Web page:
Published on February 20th, 2015 | by Henri


Waterproofing of basement attracts centipedes

Q.  I live in central New Jersey and had a water problem in my basement. I had a waterproofing company install the type of system where they jackhammer out the concrete along the walls, pierce the foundation block to let the water out, create a pitched trench, use blue stone as a base, and perforated pipe on top of that to catch the water, add a plastic sheet on the wall which goes into the trench and fill the trench with concrete.

The pitched trench leads to a sump pump in the corner and the water is pumped to the outside. The system works fine and we have not had any water problems since. However, we do have something else, which I am not so sure is worth the trade-off of the water.

Since the system was put in, we see centipedes in the basement and some of them make their way to my first-floor kitchen and occasionally to my second floor. These centipedes are extremely unnerving to me. They are about 2 inches, sometimes 3 inches in length, with a thick body, lots of legs and move quite rapidly.

I feel very certain that they are coming from the area of the sump pump, which has a cover, or perhaps up the wall of the trench behind the hard plastic piece. We have pets, so I am hesitant about using an exterminator, although I’m not sure even that will help.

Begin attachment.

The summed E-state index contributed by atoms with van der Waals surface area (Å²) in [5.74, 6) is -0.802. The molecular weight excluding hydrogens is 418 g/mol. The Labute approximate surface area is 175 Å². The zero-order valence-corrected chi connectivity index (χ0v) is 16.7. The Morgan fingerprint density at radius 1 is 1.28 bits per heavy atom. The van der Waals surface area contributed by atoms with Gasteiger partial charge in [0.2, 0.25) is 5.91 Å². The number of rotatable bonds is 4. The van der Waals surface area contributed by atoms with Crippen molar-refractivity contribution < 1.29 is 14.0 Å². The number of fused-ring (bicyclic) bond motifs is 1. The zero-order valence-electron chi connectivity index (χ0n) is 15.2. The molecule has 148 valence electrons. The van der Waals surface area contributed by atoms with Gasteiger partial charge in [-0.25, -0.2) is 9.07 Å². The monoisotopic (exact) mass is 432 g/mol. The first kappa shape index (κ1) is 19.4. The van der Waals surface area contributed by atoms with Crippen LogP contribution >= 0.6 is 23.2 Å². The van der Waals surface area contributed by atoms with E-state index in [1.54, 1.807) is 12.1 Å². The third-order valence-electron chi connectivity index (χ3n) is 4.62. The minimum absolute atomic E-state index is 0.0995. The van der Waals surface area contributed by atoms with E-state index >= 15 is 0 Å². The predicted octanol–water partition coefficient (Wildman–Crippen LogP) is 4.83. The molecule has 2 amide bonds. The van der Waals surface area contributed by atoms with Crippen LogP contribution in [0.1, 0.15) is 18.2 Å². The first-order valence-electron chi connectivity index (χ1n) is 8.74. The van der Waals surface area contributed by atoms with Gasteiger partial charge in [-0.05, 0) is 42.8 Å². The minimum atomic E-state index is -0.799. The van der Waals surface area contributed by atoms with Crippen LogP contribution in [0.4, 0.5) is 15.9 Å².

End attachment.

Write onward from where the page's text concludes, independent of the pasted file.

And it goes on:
Please let me know your suggestions. These creatures have made living in my home much more unpleasant than the water in the basement.

A.  Centipedes are fond of damp areas. It follows that when the plastic was applied to the walls, it created a damp environment between the plastic and the foundation. I have always questioned the use of lining foundation walls with plastic sheets for that very reason. It is fine to dig a trench in the concrete along the walls and install a drain leading to a sump pump, but why bother with the plastic?

Although I always warn against waterproofing block walls, it is OK if there is a way for the blocks to drain, as they would with the system you had installed. Waterproofing the block walls would not have created the damp environment the plastic lining provides.

To control the centipedes, you have the choice of using residual sprays better applied by a pest management professional who will know where it will be most effective, or drying the basement by removing the plastic, something you may be reluctant to do, understandably, considering what you paid for it. Keep in mind that the best control for many predator insects is the removal of their food supply found in damp environments.

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